I don’t usually review poetry. I’ll tackle pretty much anything else—fiction, factual biography, drama, documentaries, comedy, by which I mean politics and economics— with an insouciant swagger and the hope nobody will ask too many searching questions. Poetry leaves me too exposed as a fuck-wit. No-nothing. One of those dreams where you running around your old school naked and everyone else is laughing and pointing. Dib-dib, dab-dab. The emperor has no clothes – clichéd opinion.
I’m breaking my exception to the rule, non-rule, because quite simply Annest Gwilym’s collection of poetry, What the Owl Taught Me, is in a word, beautiful.
I’m also shouting it out because unlike, for example, Les Murray, whose Translations from the Natural World it bears comparison, but he is published by Carcanet. Big-hitters in the publishing industry, able to get publicity and fees for poets. She has none of those advantages of money working the media, or the prestige of established voices singing her praise and lifting her poetry out of the common muck, where Gwilym and Murray show, it thrives in Welsh and Australian soil, respectively.
Gwilym needs to be more than a poet, but a one-stop shop, battling for attention with tens of thousands of versifiers and self-promoters. I read some of her work on ABCtales.com (she used the pseudonym Rosa Cruz). I bought her last poetry collection, Surfacing. The rhythm of language takes you inside words, inside, for example, Crows, the first poem in the new collection.
They huddle like conspirators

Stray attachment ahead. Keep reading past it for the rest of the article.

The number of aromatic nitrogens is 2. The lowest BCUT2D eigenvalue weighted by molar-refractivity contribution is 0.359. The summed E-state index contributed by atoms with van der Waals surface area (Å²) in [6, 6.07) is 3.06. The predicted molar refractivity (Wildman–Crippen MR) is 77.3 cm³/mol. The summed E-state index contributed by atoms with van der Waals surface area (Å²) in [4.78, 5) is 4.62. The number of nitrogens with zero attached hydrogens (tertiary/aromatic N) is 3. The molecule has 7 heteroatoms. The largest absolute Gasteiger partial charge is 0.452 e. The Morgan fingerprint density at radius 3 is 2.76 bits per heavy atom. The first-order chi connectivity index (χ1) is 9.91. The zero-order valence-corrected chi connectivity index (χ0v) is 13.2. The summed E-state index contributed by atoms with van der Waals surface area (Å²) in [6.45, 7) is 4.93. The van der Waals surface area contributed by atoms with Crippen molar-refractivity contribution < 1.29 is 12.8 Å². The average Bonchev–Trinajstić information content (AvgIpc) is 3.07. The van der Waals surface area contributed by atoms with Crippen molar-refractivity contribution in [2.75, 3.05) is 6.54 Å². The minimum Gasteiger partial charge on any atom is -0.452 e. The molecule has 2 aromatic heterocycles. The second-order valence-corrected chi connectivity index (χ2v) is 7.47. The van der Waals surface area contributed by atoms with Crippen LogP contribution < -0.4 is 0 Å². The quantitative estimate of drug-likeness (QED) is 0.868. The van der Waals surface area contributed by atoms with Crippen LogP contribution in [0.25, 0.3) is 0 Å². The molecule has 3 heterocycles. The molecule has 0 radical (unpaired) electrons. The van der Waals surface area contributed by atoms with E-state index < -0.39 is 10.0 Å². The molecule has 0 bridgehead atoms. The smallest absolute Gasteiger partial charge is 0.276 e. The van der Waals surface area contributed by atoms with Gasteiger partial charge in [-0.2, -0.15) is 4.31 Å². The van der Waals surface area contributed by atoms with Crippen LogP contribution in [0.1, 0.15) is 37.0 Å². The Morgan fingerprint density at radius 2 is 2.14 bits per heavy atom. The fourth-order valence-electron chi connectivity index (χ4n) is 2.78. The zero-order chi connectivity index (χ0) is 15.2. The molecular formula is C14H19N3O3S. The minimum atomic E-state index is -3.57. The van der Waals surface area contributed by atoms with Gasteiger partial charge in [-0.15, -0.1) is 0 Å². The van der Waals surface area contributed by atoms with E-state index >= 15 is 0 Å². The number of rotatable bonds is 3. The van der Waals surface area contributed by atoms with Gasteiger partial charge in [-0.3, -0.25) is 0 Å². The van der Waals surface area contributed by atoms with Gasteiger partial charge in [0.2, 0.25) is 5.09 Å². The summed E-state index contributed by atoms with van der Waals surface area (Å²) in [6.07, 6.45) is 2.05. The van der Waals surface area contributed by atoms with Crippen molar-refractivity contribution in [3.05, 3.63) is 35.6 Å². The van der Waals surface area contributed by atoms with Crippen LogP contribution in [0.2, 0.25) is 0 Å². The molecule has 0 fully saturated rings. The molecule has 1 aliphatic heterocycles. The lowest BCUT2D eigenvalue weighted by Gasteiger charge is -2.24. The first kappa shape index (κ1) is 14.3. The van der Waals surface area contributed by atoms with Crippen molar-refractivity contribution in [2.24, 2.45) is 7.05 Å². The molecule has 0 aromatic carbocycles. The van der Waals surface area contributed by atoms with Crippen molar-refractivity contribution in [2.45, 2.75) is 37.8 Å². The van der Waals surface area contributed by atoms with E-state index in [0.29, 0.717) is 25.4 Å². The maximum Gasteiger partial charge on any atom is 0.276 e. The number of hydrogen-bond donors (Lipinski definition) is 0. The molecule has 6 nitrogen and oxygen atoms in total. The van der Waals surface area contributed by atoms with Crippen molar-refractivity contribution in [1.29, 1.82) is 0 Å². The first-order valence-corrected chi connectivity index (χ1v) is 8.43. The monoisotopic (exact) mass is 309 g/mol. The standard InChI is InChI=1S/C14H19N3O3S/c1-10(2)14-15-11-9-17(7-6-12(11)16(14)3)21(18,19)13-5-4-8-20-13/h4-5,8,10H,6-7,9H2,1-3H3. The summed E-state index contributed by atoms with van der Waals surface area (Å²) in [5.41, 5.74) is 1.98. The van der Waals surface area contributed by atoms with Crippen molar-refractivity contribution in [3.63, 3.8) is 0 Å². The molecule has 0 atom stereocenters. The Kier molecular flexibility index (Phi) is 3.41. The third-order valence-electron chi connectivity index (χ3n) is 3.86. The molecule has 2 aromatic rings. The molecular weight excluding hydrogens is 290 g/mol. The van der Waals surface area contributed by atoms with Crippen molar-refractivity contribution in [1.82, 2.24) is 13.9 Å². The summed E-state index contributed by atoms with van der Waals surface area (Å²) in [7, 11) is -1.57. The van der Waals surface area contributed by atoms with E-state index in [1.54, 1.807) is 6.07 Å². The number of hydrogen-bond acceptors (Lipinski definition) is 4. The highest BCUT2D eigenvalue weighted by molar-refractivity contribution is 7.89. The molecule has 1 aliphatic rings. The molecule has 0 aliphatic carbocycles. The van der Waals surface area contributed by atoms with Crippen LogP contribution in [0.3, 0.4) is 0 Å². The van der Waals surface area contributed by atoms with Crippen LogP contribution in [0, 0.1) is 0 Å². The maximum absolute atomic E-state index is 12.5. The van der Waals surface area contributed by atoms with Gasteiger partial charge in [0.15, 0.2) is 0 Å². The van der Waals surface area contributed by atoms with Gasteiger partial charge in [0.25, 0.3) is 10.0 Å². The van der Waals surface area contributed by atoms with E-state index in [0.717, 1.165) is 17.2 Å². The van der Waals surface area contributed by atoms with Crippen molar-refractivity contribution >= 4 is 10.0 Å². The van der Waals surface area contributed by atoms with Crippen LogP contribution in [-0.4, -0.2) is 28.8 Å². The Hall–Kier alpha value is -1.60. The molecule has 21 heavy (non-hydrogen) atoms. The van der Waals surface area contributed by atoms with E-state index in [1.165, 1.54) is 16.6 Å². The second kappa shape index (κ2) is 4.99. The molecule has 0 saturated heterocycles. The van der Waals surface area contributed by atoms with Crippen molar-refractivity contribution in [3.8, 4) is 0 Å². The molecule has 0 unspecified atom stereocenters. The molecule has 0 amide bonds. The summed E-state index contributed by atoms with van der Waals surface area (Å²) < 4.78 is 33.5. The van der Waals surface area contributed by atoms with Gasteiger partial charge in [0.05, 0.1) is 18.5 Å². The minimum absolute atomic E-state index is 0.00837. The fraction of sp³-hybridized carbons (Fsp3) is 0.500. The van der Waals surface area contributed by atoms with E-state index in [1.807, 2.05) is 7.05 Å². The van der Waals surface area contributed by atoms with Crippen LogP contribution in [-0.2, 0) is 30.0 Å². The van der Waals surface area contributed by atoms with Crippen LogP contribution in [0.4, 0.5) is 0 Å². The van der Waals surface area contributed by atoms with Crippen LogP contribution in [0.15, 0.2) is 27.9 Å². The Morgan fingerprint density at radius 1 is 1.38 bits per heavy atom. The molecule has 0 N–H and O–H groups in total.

in slick black suits
grazing the grid of the sky.
Their guttural chack chack chack
blisters the ears like car alarms.
Grass Snake (below) had me hunting for a copy of D.H. Lawrence’s Snake.
A snake came to our garden,
slid over the rockery to the pond
to fish for frogs and toads
in the stunning heat of mid-afternoon,
with forget-me-not drooping.
Yellow doll’s eyes and a golden collar,
its olive narrowness, quicksilver-smooth,
it tasted air with a flickering tongue.
Ekphrastic poetry is commonplace but to get beyond the words and into a symphonic resonance in the reader, as happens here, in this collection, is a rare pleasure.
Last Night I Became an Emperor Moth won some competition you’ve probably never heard of (firstwriters.com) but it’s the words that matter. Listen to the way they ring.
I rode through the liquid night,
As a melon sluice moon crested a bank of cloud.
Part of the hush and curve of the universe;
Pleiades above me a diamond cluster ring.
Clothed in starlight, wings powdered,
furry belly glossy and plump.
If you’re a poet, or would-be poet you could learn a lot from this collection. If reading is your religion then now is the time to sing praise. Amen to that. Read on.